Councilman Stuart Fleming said he isn’t taking a stab at the city’s museums, but questions if their subsidies are paying off.
City Council uses a portion of the revenue collected from its 8 percent hotel/motel tax for tourism grants, given each year to selected nonprofits in Marietta.
The Marietta Museum of History and Marietta-Cobb Museum of Art got the most funding last year of the nine programs that received grants.
A $128,579 tourism grant makes up 44 percent of the history museum’s $289,504 budget. Its director’s salary is paid for by the city’s general fund budget, along with the director of the city’s Gone with the Wind Museum.
About $50,927 was given to the art museum through a tourism grant, representing 17.6 percent of its $289,302 budget.
For every paying customer who enters the history museum, the tourism grant pays $19.11. That jumps to $24.38 for the art museum.
Museum membership costs range from $30 to $500 depending on the level of membership.
Both get the rest of their cash through admissions, memberships, sponsors, event space rentals and other fees and donations.
The Gone with the Wind Museum, Earl Smith Strand Theatre, Friends of Brown Park, Old Zion Baptist Church Heritage Museum, Georgia Ballet, Friends of Brumby Hall and Cobb Landmarks also received tourism grants last year.
The hotel/motel tax money given to the nine programs is regulated by state law and must be spent on promoting tourism in Marietta.
Telling history to the tune of $2 million
Fleming said he isn’t against tourism funding and he has not proposed any cuts or reductions in grants. For now, it’s just a discussion.
“My concern is not with any one particular museum,” Fleming said.
Still, he said a larger return on investment may be elsewhere.
Marietta has spent $2 million on the history museum alone over the last 10 years.
“I do think, in hindsight, few people would consider that the wisest investment,” Fleming said.
He pointed to other types of businesses, such as Pedicabs or trolleys, which may attract new visitors to the city.
Tourism grants can be given to nonprofit organizations but may not be used to subsidize for-profit companies, said city attorney Doug Haynie.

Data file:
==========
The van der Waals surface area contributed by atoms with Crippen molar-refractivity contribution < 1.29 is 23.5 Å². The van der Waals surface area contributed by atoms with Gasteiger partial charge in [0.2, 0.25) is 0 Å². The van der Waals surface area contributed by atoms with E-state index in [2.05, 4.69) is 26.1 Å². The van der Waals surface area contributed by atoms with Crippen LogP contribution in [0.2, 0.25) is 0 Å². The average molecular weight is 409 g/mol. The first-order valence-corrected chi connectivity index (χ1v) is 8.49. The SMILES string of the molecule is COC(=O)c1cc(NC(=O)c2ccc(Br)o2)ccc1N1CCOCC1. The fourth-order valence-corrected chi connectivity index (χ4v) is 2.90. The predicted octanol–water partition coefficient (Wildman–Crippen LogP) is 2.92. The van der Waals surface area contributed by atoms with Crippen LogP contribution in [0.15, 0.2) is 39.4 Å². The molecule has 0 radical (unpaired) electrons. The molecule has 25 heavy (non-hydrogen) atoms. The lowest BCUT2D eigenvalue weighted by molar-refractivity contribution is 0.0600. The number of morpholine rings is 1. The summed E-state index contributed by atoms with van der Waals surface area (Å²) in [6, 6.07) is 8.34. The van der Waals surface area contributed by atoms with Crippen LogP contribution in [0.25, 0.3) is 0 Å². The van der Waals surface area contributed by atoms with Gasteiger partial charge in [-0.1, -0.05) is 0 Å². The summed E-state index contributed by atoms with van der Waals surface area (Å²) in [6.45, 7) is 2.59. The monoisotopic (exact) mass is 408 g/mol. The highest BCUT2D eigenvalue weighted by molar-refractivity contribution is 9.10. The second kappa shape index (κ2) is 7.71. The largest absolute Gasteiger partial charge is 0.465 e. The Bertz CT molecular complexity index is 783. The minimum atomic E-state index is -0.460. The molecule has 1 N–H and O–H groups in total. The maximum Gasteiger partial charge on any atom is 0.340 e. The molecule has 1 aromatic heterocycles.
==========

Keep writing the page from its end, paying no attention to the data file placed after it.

Fleming isn’t prepared to say whether or not the tourism grant recipients actually bring in new tourists, but said he wants to have a discussion about new ways to look at the city. It’s “about incubating new things,” he said, and re-evaluating if the city is getting bang for its buck.
“I’m not railing on these guys. If you told me right now, ‘Stuart, for the next 10 years you have $2 million,’ I think most taxpayers would say … ‘We don’t want to spend $2 million on the Museum of History. There are better ways to try to make our community relevant,’” Fleming said.
History museum grows despite cuts
Tourism grants to city nonprofits have been dwindling, said Jan Galt, director of operations for the history museum.
When she arrived at the museum in 2001, it was fully funded by hotel/motel tax money.
Now, tourism grants make up 44 percent of its budget.
Despite the cuts, she said the museum has seen significant growth. At one time, it took up the second floor of the Kennesaw House on the Marietta Square. It has since expanded to all three floors of the historic building.
“Like everybody else, we’ve had our struggles,” Galt said. “I won’t deny that.”
The museum, which contains collections worth $4.5 million, attracts visitors from outside Cobb and outside Georgia, Galt said.
School tours come from outside the metro area, including a group of eighth graders from LaGrange who comes every year.
That helps to boost sales for merchants and restaurateurs on the Marietta Square, Galt said. The museum doesn’t just promote itself, she said, it works to promote the city as a whole.
“We all feel very much that we are the face of the museum and we are the face of Marietta,” Galt said.
The city’s tourism grant helps the museum not only operate but expand and attract new demographics, such as the parents of young children or senior citizens, Galt said.